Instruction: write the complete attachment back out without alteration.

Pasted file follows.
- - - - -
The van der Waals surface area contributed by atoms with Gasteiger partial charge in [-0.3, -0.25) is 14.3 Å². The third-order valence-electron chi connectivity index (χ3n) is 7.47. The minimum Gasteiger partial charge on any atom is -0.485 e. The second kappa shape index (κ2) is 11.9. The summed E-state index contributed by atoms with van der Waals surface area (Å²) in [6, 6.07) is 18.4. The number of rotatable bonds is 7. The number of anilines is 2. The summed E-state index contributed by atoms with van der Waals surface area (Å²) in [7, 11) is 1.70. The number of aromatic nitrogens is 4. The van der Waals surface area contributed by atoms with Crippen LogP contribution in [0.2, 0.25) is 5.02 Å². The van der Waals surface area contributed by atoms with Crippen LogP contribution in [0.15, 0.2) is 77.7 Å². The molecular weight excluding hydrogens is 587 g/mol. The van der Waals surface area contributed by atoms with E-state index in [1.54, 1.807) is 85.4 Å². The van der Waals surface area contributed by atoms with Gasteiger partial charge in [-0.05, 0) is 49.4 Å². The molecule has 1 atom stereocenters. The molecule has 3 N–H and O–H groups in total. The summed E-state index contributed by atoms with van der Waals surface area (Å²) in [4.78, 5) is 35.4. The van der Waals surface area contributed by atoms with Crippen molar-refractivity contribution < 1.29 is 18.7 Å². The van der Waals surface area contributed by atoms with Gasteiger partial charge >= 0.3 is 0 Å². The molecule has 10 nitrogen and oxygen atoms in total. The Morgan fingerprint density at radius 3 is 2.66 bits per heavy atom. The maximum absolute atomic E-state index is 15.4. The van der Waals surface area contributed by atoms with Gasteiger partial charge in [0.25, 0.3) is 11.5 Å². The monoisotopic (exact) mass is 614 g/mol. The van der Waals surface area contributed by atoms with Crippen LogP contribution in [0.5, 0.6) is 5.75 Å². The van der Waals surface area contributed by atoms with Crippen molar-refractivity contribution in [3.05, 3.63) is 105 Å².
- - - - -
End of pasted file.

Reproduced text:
The van der Waals surface area contributed by atoms with Gasteiger partial charge in [-0.3, -0.25) is 14.3 Å². The third-order valence-electron chi connectivity index (χ3n) is 7.47. The minimum Gasteiger partial charge on any atom is -0.485 e. The second kappa shape index (κ2) is 11.9. The summed E-state index contributed by atoms with van der Waals surface area (Å²) in [6, 6.07) is 18.4. The number of rotatable bonds is 7. The number of anilines is 2. The summed E-state index contributed by atoms with van der Waals surface area (Å²) in [7, 11) is 1.70. The number of aromatic nitrogens is 4. The van der Waals surface area contributed by atoms with Crippen LogP contribution in [0.2, 0.25) is 5.02 Å². The van der Waals surface area contributed by atoms with Crippen LogP contribution in [0.15, 0.2) is 77.7 Å². The molecular weight excluding hydrogens is 587 g/mol. The van der Waals surface area contributed by atoms with E-state index in [1.54, 1.807) is 85.4 Å². The van der Waals surface area contributed by atoms with Gasteiger partial charge in [-0.05, 0) is 49.4 Å². The molecule has 1 atom stereocenters. The molecule has 3 N–H and O–H groups in total. The summed E-state index contributed by atoms with van der Waals surface area (Å²) in [4.78, 5) is 35.4. The van der Waals surface area contributed by atoms with Crippen molar-refractivity contribution < 1.29 is 18.7 Å². The van der Waals surface area contributed by atoms with Gasteiger partial charge >= 0.3 is 0 Å². The molecule has 10 nitrogen and oxygen atoms in total. The Morgan fingerprint density at radius 3 is 2.66 bits per heavy atom. The maximum absolute atomic E-state index is 15.4. The van der Waals surface area contributed by atoms with Gasteiger partial charge in [0.25, 0.3) is 11.5 Å². The monoisotopic (exact) mass is 614 g/mol. The van der Waals surface area contributed by atoms with Crippen LogP contribution in [0.5, 0.6) is 5.75 Å². The van der Waals surface area contributed by atoms with Crippen molar-refractivity contribution in [3.05, 3.63) is 105 Å².